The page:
NORCAL-L ArchivesArchiver > NORCAL > 1999-06 > 0929841709
From: "Christine A. Doyle, M.D." <>
Subject: Mary - A True Tale (Part 3)
Date: Sat, 19 Jun 1999 18:21:49 -0700
[written by my greatgrandfather Michael Joseph Doyle, about his mother,
Mary Agnes Murphy Doyle]
Her donkey plodded without whip or rein,
Thro tangled shrubs that snared the winding way;
But urging pats like coaxing words were vain
To increase his gait and merely made him bray.
To fancy, every motion of his head
>From side to side seemed genturing firmly - No!
Unless dejection of his frame ill-fed
Strove, by its wagging, to depict his woe.
The negros stride, lost soon to hail or sight,
Set Mary worrying: might her boy now lost
Be in some pit or hidden jungle tossed
By his spent bearer? Growing chill with fright,
Other black conjurings thro her terror stirred:
Perhaps some ravenous animal, unheard,
Had pounced upon and dragged him to its lair
To feast in silence on her darling there.
Such frenzies seized her when the heat increased
She scarce could keep her seat upon the beast;
Until, perhaps, a clearing showed the pair
In some cool spot at east, her boy asleep,
Or, waking, of her terrors unaware,
Staring astonishment to see her weep.
But rank malarial vapors drugged again
Her vision on their way. The facile brain,
Often as distance hid her boy, would start
Weaving fantastic filaments that mocked,
Conjuring conjectures that all reason shocked,
Leaving no vigor in the tortured heart.
Fronds looked like hands whose digits waved her back
Or swished malicious oer her donkeys ears. -
Where a deep shadow fell across the track,
There gaped some threatening pit before her fears:
A large gray lichen seemed to squat in wrath,
Grimalkin-like, grimacing in her path.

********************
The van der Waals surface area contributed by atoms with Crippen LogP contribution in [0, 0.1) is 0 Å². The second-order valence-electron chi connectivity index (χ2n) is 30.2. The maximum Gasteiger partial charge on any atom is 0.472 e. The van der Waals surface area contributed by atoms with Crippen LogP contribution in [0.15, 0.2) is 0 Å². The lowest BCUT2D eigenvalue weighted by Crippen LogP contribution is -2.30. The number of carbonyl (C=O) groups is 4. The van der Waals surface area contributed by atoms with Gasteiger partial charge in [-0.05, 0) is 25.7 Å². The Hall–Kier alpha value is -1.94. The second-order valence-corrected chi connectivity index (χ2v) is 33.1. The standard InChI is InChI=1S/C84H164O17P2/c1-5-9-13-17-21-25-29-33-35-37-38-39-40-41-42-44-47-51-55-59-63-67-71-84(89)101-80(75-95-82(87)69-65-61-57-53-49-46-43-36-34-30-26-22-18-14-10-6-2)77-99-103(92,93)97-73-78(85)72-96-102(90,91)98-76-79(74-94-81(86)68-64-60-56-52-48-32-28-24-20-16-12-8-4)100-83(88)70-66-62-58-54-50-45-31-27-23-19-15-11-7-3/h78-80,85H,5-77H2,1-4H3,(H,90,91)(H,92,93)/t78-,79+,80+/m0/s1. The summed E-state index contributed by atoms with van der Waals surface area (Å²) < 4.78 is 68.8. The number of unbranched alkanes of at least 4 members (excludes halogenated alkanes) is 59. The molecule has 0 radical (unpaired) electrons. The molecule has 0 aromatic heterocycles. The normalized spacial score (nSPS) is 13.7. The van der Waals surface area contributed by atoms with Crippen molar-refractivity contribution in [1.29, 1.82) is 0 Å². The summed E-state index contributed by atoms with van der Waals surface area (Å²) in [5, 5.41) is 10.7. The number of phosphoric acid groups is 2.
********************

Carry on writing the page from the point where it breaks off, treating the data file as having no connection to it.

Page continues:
But sudden darkness swept across the sky,
And racking thunders, lightning armed on high
Boomed rough belligerance thro rocked space afar,
In horrid crash of elemental war;
Followed by such a deluge, crystal clear,
A silvery screen hid even objects near.
Quick as this boon from heaven had been released
The cloud-born torrents in soft cadence ceased,
Leaving but lisping rivulets around
Bent toward thirsting fissures in the ground;
While tardier drops, like fairy footsteps fell,
>From freshened branches, dimpling every dell.
Tho Mary had dismounted twice before
She once more left the donkey to arrange
Her sodden packs and give her child a change,
Debating how to dry the dress she wore;
For now her reason, like the sky had cleared,
Rid, as by magic, of the sprites she feared.
While thus considering, hampered by her child,
The negro breaking through the brush in haste
Came up beside assuring, for he smiled,
And pointing toward the way he just retraced,
Put her upon the donkey, and defiled,
Tearing the brush before him, while he led
The beast by coaxing to a near-by shed.
Stooped nigh, an old squaw fanned a fresh brush fire,
While Marys little man, half stripped, stood near
Swinging a part of his still damp attire,
As tho at home, without a sign of fear.
Entering the shed, despite repugnance felt,
She placed her babe upon a spread-out pelt,
Summoned the squaw to wring and dry her dress;
Then took her babe to breast with fond caress.
Soon they were plodding on the road again,
And two hours later came within the ken
Of those who had preceded them, now camped
Near a clear brooklet by a hillock ramped,
>From whose rich vest of purple, red, and green
A distant view of Panama was seen.
They had not missed her at their hurried start
Until so far upon the way, return
To know what happened, or her plight to learn,
Was thought unwise. Now, seeing her, many a heart
Set to claim her. So warm was welcome there,
They abashed with undue tenderness and care.
>From heedless hearts indifferent at a test,
Conscience exacts past dues with interest.
Next morning all must be upon the way,
To board new lighters oer the shallow bay
Toward their vessel, anchored two miles out;
So, while they suppered, men discussed the route.
Night, like a nun in sable garb, drew nigh,
Disposing all to peace. Their evening meal,
Lit round by glories from the western sky,
Made even the weariest new devotion feel.
A pick-up breakfast theirs, and on they moved,
Often oer rapids forded in dismay;
Tried to extremity, but patient proved -
Some even humorous till they reached the bay.
Mary, quite spent again, was helped aboard
A lighter by those friends whose sympathy
Contrived a coush for her. Courage restored
She crossed at ease the shallow stretch of sea